Missionary Stories

Missionary Spotlight Update: Garth and Patty Leno

On February 10, The Gathering Windsor helped some very special members of its community make lifetime memories when the church hosted Night to Shine, a prom night experience for people with special needs.

Sponsored by the Tim Tebow Foundation, Night to Shine is centered on God’s love, which made it an ideal outreach event for The Gathering, whose mission is to bring glory to God through lives changed by the gospel of Jesus Christ.

In a Facebook post, Pastor Garth Leno wrote that the church was “praying that God [would] empower our planning team to create an unforgettable event that will make every participant feel like a King or a Queen for the night.”

The event held special meaning for Leno and his wife, Patty, as their 30-year-old daughter, Jamie, attended Night to Shine—her first prom. The event was a significant opportunity for the church as well, Leno said.

Breaking Down Walls and Building Relationships

A circle of friends surrounds Melissa* and lays hands on her shoulders as they pray for her healing from breast cancer. Deborah squeezes Melissa’s arm in encouragement and to remind Melissa that she’s not alone.

Melissa and her family attend Harvest Church at Anthem, which Deborah Bishop and her husband, Mike, planted in Florence, Arizona. She had not been attending the church for very long before she received the cancer diagnosis.

“Melissa has said more than once how thankful she and her family are that God brought them to our church because of the love and support they have received,” said Deborah, a North American Mission Board church planter. “They love hearing the Word of God preached each week and she says that it always speaks to her and her family.”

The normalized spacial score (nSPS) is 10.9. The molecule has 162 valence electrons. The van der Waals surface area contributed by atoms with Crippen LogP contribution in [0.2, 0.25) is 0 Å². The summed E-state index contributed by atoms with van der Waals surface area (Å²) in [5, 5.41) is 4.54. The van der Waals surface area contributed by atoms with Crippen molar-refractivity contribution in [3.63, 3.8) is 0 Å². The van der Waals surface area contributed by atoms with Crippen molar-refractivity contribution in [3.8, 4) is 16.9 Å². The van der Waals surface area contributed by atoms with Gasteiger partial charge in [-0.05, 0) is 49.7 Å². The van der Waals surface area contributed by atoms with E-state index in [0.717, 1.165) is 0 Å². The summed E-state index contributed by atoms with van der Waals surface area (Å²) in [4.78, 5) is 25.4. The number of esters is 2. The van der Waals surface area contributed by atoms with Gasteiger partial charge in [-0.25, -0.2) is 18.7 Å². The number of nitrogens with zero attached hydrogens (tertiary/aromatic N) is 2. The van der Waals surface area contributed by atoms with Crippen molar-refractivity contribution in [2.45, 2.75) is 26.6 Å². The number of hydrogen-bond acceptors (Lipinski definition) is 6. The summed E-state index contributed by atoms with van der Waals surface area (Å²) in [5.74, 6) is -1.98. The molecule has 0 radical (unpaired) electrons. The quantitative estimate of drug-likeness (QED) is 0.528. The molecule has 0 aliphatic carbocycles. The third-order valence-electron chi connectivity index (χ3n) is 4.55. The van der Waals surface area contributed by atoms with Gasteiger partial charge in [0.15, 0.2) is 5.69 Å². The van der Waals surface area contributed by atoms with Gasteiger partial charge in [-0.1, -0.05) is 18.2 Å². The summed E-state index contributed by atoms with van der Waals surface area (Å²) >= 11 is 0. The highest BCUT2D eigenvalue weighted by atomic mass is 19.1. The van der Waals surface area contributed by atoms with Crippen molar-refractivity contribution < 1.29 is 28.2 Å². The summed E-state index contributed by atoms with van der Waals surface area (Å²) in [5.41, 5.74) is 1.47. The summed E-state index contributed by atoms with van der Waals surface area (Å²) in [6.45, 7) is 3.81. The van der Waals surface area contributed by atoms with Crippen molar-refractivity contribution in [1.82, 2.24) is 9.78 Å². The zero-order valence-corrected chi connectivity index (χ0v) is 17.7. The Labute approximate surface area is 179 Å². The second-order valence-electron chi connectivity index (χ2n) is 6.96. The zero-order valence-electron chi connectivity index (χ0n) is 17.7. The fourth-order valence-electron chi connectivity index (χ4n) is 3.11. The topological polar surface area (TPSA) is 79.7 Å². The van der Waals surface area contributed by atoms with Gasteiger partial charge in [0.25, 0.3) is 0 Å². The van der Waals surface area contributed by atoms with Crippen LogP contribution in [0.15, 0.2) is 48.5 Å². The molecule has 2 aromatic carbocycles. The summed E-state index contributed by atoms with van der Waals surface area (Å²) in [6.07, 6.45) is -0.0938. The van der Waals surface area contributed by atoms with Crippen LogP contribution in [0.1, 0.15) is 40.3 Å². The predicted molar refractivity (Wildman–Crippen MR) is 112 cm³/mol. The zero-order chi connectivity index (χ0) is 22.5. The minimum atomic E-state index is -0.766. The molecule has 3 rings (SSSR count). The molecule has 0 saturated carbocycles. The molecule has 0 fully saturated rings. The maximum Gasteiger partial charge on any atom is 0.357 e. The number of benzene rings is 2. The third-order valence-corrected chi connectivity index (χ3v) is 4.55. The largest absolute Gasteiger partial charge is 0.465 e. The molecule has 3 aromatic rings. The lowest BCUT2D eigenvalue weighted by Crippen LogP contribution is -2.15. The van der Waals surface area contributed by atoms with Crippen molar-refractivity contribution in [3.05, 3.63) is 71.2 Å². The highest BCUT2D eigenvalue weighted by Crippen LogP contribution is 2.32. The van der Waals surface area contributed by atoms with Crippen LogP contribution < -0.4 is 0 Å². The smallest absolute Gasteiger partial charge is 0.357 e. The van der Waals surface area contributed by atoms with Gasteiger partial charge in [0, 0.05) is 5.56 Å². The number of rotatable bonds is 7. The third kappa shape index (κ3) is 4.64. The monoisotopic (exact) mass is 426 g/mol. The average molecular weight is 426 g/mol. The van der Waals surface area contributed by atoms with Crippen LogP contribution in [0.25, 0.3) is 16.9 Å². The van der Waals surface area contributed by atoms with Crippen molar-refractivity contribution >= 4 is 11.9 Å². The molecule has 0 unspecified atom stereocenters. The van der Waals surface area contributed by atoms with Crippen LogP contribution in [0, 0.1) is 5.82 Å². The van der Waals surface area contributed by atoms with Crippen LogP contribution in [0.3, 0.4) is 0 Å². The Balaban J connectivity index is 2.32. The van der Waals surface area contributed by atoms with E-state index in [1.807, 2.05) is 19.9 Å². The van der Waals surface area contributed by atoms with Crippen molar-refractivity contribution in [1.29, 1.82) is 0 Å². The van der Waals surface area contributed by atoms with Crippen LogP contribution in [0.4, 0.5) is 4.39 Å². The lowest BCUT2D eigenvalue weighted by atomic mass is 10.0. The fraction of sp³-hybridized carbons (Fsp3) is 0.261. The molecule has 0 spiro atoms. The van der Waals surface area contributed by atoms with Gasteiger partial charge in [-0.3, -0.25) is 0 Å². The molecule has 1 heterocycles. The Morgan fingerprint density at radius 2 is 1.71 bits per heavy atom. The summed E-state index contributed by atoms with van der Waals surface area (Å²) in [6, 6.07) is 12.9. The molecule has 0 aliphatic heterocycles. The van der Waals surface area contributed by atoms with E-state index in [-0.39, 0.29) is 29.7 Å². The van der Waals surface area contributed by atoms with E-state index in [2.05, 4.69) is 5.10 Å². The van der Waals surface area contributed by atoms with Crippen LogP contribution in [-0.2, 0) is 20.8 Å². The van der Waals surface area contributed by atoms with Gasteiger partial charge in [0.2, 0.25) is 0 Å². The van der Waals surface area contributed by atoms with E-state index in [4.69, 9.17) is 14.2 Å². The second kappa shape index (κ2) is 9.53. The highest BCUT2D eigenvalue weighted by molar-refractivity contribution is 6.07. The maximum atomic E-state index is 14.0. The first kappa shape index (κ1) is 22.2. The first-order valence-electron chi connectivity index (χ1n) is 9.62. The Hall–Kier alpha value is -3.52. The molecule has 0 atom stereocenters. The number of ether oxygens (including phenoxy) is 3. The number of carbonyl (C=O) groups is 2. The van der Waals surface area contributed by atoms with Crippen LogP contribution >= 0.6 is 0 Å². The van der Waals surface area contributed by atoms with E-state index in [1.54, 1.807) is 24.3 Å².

Recently Melissa’s cancer went into remission.

Missionary Spotlight Update: Martin and Debra Hasler*

Celebrating American holidays in a different culture, especially in the Middle East, provides the Haslers with an outreach opportunity.

“We usually have big holiday celebrations at our house where we share about Jesus and what He did for us so that we can have salvation,” Debra Hasler explained.

“Recently the groups have gotten so large that we could not fit everyone in our house. Our last celebration, we had over 100 people come for a big holiday meal and celebration where we shared with them about how Jesus died for our sins to free us and give us salvation. These events are big events to plan, but God makes it work every time.”

On the missions field, the entire family—Martin, Debra, and sons Robert* and Michael*—works together to make things happen because God always has a plan. What Debra Hasler has learned is “God does not seek to keep us in the dark about what He wants us to do.”

Moving Forward

Jesse and Kathy Morales moved from Vancouver, British Columbia, to Cochrane, Alberta, in 1989 to attend Canadian Southern Baptist Seminary. In 1994, they started a home Bible study that grew into a church in Calgary, Alberta. They were planting their second church when Jesse became terminally ill with amyotrophic lateral sclerosis (ALS) and died in 2009.

Kathy found a new direction in ministry with the University of Calgary women’s basketball team. Last year, her missions group began serving a monthly home-cooked meal for the women, always making sure there was food left over to take for the next day.

At first, Kathy did not share Christ or pray because they were on university turf. One day, the basketball coach asked her to have prayer and a short devotion with the women. At the end of the season, he asked her to continue doing it the next year. When he learned about a summer missions trip to host a sports camp in northern Canada, he decided to take his women “on mission.”

God Never Fails

Bob and Pam Brownfield met at church when he drove down from Alaska to go to school at Auburn University in Alabama. Upon graduation, Bob worked as an engineer, while Pam was a clinical microbiologist. When God called them to be missionaries, no organization would appoint them because Pam has lupus. Finally the directors of African Bible Colleges urged them to obey their calling and trust God with Pam’s health.

In 1994, they arrived in Malawi, along with their 4 children. There were many adjustments to be made during their 2 years there. The biggest adjustment at first was all the family members being together most of the time, but they quickly learned to love that. The children missed their activities like ballet and gymnastics. Grocery shopping was a problem because the products available changed from day to day, causing Pam to have to improvise menus.          

Missionary Spotlight Update: Enio Agüero